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Tressell’s faith in Christ evident in Ohio State team

NASHVILLE, Tenn. (BP)–By each Friday of the 2002 college football season, the complete football game plan for the Ohio State Buckeyes has already been installed, explained and executed many times in practice.

But on Friday morning and again on Friday evening, an even more important game plan is put into place. That’s when several Ohio State coaches and later many players meet for a weekly Bible study, share and accountability time.

Looking for an explanation for the Buckeyes’ amazing 13-0 record, which has included seven fourth quarter comebacks, and carried them into a national championship match-up with Miami in January 3rd’s Fiesta Bowl?

Look no further than the faith head coach Jim Tressel and his players have shown in each other and their own spiritual progress.

“It’s certainly not a liability to be a Christian at Ohio State like it is at some places,” said Tom Rody, an Athletes’ in Action staff member who helps conduct the coaches and players study along with AIA staff member Jim Schmidtke. “The coaches provide a strong umbrella of support which helps undergird the entire program.”

Tressel has been the Buckeyes’ coach for less than two years but has taken the Scarlet and Gray back to their once familiar place at the top of the college football mountain. He started their faith when his 6-4 team went into bitter rival’s Michigan home field last year and won there for the first time since 1987.

The faith continued this year as OSU pulled off one amazing comeback after another including a fourth quarter, fourth-down rally against Illinois and another comeback win against Michigan to propel the Buckeyes into this year’s national championship game.

Maybe not so well known is Tressel’s declaration of his job at OSU as, “my ministry,” and his faithful attendance at the early Friday morning coaches Bible study, held in the Buckeye coaches’ meeting room.

“The coach has been nothing short of great to us,” said Schmidtke, who counts Tressel as a true Christian brother regardless of the outcome of this week’s game. “He is an active proponent of Christianity to all those around him, but even more important is the way he lives his values and his walk with God.”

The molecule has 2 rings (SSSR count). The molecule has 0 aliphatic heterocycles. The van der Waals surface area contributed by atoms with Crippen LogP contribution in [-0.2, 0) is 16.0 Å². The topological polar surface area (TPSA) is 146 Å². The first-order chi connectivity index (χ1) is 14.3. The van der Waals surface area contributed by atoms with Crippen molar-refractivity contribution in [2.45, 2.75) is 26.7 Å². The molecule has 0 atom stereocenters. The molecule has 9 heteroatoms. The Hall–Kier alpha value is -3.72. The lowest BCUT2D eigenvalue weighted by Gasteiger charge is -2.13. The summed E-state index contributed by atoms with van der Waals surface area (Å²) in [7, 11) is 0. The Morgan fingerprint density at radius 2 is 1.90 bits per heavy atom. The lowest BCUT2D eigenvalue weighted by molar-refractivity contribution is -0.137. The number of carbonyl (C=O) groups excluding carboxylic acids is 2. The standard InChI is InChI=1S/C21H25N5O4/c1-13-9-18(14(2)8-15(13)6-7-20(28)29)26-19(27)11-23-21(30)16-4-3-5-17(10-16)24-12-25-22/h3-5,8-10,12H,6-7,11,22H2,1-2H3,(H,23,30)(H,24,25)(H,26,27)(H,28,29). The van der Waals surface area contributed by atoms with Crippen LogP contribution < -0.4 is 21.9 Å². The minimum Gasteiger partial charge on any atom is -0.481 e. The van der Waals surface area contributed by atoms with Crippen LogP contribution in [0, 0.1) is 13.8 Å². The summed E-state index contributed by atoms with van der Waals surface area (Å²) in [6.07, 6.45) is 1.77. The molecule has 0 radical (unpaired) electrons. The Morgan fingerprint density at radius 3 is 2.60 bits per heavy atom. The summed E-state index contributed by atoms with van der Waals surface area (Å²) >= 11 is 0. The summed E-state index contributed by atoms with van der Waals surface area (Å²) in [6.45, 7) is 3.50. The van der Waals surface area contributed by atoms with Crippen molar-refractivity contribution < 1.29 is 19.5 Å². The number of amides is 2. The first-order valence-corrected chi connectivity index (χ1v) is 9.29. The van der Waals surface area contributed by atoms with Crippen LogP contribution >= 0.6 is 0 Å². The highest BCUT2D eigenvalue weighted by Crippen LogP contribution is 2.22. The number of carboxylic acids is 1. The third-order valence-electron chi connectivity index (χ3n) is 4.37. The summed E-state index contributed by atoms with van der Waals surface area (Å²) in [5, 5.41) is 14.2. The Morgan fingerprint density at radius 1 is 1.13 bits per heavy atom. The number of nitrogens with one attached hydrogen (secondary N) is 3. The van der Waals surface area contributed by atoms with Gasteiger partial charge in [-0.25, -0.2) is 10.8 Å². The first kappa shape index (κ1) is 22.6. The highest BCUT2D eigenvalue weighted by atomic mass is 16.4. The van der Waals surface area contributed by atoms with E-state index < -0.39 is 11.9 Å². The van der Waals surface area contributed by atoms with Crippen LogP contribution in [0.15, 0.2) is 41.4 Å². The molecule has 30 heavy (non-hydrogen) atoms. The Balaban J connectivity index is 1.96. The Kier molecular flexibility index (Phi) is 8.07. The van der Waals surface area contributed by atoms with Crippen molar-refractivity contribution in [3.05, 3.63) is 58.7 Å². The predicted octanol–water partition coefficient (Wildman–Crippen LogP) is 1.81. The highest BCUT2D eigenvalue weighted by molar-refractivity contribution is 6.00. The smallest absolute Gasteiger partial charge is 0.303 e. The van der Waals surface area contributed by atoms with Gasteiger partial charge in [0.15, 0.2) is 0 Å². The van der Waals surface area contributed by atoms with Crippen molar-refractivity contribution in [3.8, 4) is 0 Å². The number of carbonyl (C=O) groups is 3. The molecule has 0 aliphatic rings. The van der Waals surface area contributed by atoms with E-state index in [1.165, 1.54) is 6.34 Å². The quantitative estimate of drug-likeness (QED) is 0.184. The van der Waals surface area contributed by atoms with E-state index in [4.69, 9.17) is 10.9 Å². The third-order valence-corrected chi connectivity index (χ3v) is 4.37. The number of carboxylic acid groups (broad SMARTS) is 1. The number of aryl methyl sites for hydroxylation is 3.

His star players have been quick to pick up on the positive message delivered through the Ohio State program.

“Football is very important to me at Ohio State, but its importance pales in comparison of Jesus Christ in my life,” said starting cornerback Dustin Fox. “It helps keep me strong during all what we’ve been through, to walk straight and stay in the word.”

During his 15-year career at Youngstown State, Tressel’s teams compiled a record of 142-62-2, including four national titles and two runners-up finishes. More importantly, he and his team established a pattern of visits to the Salvation Army, local hospitals and an active involvement in the Fellowship of Christian Athletes.

“We wanted our fans to be proud of us in the classroom, in the community and the football field,” Tressel said.

“What impressed me most in the interview process was Jim Tressel, the person,” said Ohio State athletic director Andy Geiger, the man responsible for hiring Tressel as head coach. “As impeccable as his record is, it’s the other things which make him stand out for this job.”

Today, Tressel can be clearly seen on the Ohio State sideline, wearing a gray OSU sweater vest and red tie, much like a hatless Tom Landry, calmly surveying the often-chaotic football situation and plotting his next move.

“He doesn’t give in to the world regardless of the circumstances” Schmidtke said. “He lives his faith for all to see and really takes his integrity to heart. That’s what makes him a great leader.”

Along with his personal building blocks to success with Ohio State’s highly publicized program, Tressel said he counts accountability and spiritual advisement as key elements.

Tressel meets with Rody and Schmidtke during the season along with Columbus FCA staff member Brian Hawkins and West Central Ohio area director David Mabry to stay grounded to what is important.

“He has a favorite Bible verse or Christian message he signs on every football he autographs,” Mabry said

His legacy of spiritual leadership has also rubbed off on many. Sophomore running back Maurice Hall, who scored the winning touchdowns against both Illinois and Michigan, has recorded statewide radio interviews about his personal faith as have junior tights Ben Hartsock and Jason Caldwell and sophomore cornerback Fox.

“My faith and my belief system has helped drive my competitive fire and my personal walk with Christ,” said Hartsock.

All four players along with their head coach will be part of a special Fiesta Bowl breakfast along with Miami players and coaches, sharing their faith beyond football.

“All the players realize they’re front page news now, but a month from now, when people forget about the national championship and football, they want to be recognized for their Christian faith,” Schmidtke said.

The optional Friday night gathering at the athletic complex plays a big part in strengthening the players for the challenges on and off the football field.

They have a time of sharing and praying, worship and often hear from a former Buckeye great sharing his Christian faith including among others former Buckeyes’ All-American Clark Kellogg.

“We’ve had over two dozen Buckeye players share their faith in churches, and schools,” Schmidtke added. “That is thanks to a great coach, great support and great kids.”

Maybe Ohio State’s amazing runs towards the 2002 national title isn’t so amazing when you know the true source of strength for the head coach and his players.

    About the Author

  • Art Stricklin